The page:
Caleb Running Wood Prairie Rockpicker.  After we dig potatoes from a section of field, Caleb will use another Oliver 1650 Diesel, this one hooked up to our Lockwood two-row Rockpicker.  He’ll gather up the piles of stones dumped from our Juko's Rock Hopper.  You can watch a short video from five years ago on our Wood Prairie You Tube Channel of Caleb running the amazing Rockpicker here.

Planting Turkey Red Winter Wheat on Wood Prairie Family Farm.  Right after we finished digging our potatoes we deep chisel-plowed this field.  Then last weekend Jim and Amy planted the field to heirloom Organic Turkey Red Winter Wheat.   Jim is driving the Farmall 460 gas tractor pulling an International Harvester 510 Grain Drill.  The drill plants both the wheat seed and a mix of Organic Clovers and Organic Timothy Grass.  Amy is using a hand-spin spreader to spin on Organic Perennial Ryegrass.  The dissimilar shape and density of the Perennial Rye – compared to Clovers and Timothy – make the two incompatible in our drill “Grass Box.”  Our solution for uniform spreading is to have Amy take a seat and spin on 100% Perennial Rye.  The homemade Roller we pull behind the grain drill is a design we years ago copied from another farmer.  It utilizes wornout tires to firm up the top inch or two of soil improving the contact between small seeds and soil thereby improving seeding germination.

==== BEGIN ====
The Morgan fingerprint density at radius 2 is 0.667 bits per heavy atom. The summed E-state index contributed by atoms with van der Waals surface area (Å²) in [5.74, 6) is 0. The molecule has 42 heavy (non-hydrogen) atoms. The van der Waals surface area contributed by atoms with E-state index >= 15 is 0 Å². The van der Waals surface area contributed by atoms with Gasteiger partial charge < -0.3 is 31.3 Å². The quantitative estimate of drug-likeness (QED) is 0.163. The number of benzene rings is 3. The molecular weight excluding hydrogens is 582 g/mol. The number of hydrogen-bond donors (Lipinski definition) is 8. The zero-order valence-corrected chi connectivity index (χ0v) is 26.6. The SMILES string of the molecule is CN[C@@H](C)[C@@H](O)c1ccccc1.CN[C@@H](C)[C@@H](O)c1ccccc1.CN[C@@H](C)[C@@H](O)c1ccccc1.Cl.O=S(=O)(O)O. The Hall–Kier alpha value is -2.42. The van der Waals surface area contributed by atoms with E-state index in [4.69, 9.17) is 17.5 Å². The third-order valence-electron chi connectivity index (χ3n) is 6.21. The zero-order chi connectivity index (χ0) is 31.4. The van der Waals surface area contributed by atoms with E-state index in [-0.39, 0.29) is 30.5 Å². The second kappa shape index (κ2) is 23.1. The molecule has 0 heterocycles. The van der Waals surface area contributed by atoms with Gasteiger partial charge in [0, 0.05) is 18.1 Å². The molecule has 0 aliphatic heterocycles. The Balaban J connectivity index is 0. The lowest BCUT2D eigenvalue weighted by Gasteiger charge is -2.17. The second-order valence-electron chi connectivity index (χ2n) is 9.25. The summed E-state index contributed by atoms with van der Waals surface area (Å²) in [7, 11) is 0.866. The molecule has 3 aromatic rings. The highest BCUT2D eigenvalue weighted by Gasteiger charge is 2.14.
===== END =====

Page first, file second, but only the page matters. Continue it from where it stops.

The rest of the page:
Special Offer: FREE Organic Red Russian Garlic Seed.

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      Fall is the best time to plant this hardy Rocambole garlic for harvest next Summer.  Garlic appreciates full fertility so consider adding a good organic fertilizer when growing your own garlic crop.

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Click Here for Our Organic Wood Prairie Vegetable Seed.

Organic Red Russian Garlic. Good for eating, good for planting in the Fall.
Oliver Wendell Holmes Jr. on Experiences.

Recipe: Crispy Rosemary-Parmesan Potato Wedges.
Boil in salted water until just barely tender:
3 Caribou Russet potatoes, sliced lengthwise into 8 wedges each
Drain and cool slightly.

On a plate, combine:
1/3 c Panko breadcrumbs
2 T minced fresh rosemary
2 T grated Parmigiano-Reggiano

Brush potato wedges with olive oil and press them into the panko mixture until coated on the cut sides. Bake in a 400F oven 10-15 minutes. Flip the wedges and bake for another 10 minutes, until crisp and golden.



A Delicious Fall Snack.
Photo by Angela Wotton.

 Caleb & Jim & Megan Gerritsen
 Wood Prairie Family Farm
 49 Kinney Road
 Bridgewater, Maine 04735
 (207) 429 - 9765 Certified Organic, From Farm to Mailbox